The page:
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Old 07-05-2012, 05:43 AM   #9
theblondskeleton
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Default Heatsinks

9. Heatsinks

What is a heatsink?
Common usage sets the standard, but a “heat sink” when referring to LEDs is actually a heat conductor that absorbs the heat from the functioning emitter, and transmits it to the air over a large surface area (hence the fins) relatively quickly. However, the term “heat sink” has become the popular nomenclature, and thus, we are stuck with it.
What can I use as a heat sink?
The heat sink is the foundation upon which you will build your LED fixture. It is more than just a mode of conducting heat away from the LED to prolong its life and preserve your investment; it is the structure that carries your emitters, wiring, active cooling system, and any aesthetic or practical touches like housing or splashguards. It is also a place where you have one of the widest margins of cost difference. Aluminum does a fabulous and inexpensive job of this.
How much does a good heat sink cost?
For a 4-foot tank, you can go cheap and marginally functional at around $20 (1/8” flat aluminum bar stock no fins). This material can be found at any big-box home improvement store, or hardware store. It has been posited that running high current emitters at a lower current reduces the amount of heat that needs to be conducted, and a simple aluminum bar can do the job sufficiently. It has also been posited that fins or active cooling are necessary to keep operating temps within optimal specs for longest emitter life. An engineer would need to chime in here to help settle this one - let the games begin!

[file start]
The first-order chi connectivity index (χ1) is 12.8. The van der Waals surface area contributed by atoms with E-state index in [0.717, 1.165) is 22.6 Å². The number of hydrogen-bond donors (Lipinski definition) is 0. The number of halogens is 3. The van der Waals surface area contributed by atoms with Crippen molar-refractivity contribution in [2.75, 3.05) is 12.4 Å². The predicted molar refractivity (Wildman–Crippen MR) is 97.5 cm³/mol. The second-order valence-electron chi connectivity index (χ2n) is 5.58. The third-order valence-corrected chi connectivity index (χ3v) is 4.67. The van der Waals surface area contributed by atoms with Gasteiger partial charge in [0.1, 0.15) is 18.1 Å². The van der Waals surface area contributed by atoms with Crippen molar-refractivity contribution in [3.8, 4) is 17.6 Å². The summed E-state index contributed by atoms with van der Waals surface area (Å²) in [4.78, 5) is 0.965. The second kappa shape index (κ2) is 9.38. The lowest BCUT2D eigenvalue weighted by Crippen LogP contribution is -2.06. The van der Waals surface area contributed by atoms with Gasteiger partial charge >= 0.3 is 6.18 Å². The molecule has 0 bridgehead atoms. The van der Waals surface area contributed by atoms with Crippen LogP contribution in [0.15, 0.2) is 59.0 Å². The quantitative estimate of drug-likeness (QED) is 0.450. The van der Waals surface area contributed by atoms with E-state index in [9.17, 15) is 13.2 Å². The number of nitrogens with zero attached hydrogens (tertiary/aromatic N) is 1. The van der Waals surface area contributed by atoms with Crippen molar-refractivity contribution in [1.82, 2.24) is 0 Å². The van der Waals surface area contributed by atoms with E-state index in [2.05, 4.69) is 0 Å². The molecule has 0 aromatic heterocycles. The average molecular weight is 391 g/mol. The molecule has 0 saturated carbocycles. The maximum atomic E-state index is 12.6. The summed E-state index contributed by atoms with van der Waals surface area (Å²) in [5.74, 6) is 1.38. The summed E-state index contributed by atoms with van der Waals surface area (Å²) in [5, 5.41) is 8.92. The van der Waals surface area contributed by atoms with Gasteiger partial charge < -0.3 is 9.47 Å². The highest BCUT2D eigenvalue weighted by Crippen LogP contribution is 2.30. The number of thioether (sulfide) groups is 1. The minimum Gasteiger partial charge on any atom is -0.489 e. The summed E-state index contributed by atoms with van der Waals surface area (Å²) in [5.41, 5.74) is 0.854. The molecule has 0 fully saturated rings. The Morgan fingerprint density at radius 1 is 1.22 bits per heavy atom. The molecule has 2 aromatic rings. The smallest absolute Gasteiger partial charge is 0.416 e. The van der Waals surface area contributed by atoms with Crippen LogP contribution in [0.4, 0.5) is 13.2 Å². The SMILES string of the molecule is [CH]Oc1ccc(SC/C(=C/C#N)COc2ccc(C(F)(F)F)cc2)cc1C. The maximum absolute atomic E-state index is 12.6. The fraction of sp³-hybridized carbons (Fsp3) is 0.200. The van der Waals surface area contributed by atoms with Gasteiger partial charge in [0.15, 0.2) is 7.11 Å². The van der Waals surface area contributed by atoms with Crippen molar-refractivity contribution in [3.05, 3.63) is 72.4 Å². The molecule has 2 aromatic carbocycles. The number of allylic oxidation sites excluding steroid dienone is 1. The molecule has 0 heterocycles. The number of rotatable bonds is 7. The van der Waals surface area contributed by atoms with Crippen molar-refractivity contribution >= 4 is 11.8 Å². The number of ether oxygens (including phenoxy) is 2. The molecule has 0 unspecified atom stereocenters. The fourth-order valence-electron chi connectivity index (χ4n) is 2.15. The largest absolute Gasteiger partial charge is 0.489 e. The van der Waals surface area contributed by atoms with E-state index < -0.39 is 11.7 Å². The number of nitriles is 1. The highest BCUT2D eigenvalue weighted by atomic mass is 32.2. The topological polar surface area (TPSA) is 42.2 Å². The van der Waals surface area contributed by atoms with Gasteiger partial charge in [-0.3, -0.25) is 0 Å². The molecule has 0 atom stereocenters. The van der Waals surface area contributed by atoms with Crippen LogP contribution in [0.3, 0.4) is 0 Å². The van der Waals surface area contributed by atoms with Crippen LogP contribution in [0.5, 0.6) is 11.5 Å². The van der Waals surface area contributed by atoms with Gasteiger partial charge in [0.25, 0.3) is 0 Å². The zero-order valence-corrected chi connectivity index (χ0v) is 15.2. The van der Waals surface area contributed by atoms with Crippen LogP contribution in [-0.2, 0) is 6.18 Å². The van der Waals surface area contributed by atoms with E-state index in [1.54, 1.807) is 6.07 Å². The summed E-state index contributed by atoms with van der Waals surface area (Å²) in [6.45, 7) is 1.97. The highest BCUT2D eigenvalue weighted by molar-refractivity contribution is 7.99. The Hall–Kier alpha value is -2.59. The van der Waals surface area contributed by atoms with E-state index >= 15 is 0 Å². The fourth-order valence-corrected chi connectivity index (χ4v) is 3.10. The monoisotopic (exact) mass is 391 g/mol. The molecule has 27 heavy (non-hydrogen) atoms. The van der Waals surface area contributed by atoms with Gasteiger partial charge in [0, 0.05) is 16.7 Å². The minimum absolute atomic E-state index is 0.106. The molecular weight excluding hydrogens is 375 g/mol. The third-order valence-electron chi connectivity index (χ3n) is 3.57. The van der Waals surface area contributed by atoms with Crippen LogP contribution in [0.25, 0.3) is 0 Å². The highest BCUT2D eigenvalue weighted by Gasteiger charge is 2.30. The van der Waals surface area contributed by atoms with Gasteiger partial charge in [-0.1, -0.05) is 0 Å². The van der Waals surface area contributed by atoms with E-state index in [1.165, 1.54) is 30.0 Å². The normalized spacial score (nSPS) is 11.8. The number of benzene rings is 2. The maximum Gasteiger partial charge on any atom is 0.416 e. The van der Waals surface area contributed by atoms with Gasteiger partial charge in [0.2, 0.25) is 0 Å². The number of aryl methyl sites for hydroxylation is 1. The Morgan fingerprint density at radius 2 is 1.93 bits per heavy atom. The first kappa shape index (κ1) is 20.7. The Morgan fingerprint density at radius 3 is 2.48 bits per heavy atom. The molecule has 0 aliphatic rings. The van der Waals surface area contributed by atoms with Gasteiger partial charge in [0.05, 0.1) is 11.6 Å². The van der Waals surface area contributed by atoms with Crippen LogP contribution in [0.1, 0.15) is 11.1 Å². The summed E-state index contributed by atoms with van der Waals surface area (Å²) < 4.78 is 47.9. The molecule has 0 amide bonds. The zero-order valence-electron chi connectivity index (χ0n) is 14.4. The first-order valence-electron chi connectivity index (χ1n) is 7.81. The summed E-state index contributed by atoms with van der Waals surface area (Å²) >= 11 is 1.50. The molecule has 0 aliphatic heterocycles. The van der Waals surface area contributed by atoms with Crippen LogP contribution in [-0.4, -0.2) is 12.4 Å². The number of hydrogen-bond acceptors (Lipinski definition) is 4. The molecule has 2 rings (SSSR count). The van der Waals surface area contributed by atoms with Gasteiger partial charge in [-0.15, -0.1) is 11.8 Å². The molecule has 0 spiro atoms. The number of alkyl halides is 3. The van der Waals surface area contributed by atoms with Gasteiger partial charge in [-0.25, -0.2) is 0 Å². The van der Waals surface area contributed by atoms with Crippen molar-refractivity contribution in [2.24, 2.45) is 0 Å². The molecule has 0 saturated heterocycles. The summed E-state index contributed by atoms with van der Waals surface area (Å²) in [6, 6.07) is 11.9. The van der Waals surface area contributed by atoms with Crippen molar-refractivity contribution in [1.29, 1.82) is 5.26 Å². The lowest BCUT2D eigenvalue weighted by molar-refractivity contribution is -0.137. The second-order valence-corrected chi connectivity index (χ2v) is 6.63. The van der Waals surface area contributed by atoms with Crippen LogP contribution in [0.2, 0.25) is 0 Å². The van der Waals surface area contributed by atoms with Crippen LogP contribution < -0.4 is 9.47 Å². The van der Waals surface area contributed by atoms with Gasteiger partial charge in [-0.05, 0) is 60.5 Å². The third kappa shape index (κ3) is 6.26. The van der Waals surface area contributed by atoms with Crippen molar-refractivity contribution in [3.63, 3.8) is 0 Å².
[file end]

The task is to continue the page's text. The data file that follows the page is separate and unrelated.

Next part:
Conversely, you can go “pro” with a fancy designer heat sink to the tune of a couple hundred dollars – no joke. These are available through MakersLED and they are pretty amazing but carry an equally amazing price for the larger pieces. They come equipped with cooling fans for every 12" of length and are available in multiple lengths.

The mid-grade choice is a wide selection of finned heat sinks in many sizes and shapes that are reasonably priced for what they provide: a great foundation for a good-looking fixture that functions very well. Heat sinks are available anodized or bare aluminum, pre-drilled and tapped or raw. They are available through some of the all-in-one vendors like RapidLED, LEDgroupbuy, and Aquastyleonline or individually through sites like Heatsinkusa.com.
How do I attach the emitters to the heat sink?
There area few different ways to attach emitters to the aluminum heat sink of your choosing. Some are considered to be better than others, but all are effective to some degree or another.

Drill-and-Tap/Thermal Grease

For this technique, you would plot your layout pattern on your heat sink, and then drill holes in the heat sink, which would be tapped to receive screws or bolts. For this to work without risking creating a short from your wires to the heat sink itself via the screws, you need to use insulating washers. To improve heat conduction between the emitter and the heat sink, it is highly recommended to apply a non-adhesive Thermal Grease to the back of the emitters to fill the microscopic gaps between the emitter and the heat sink.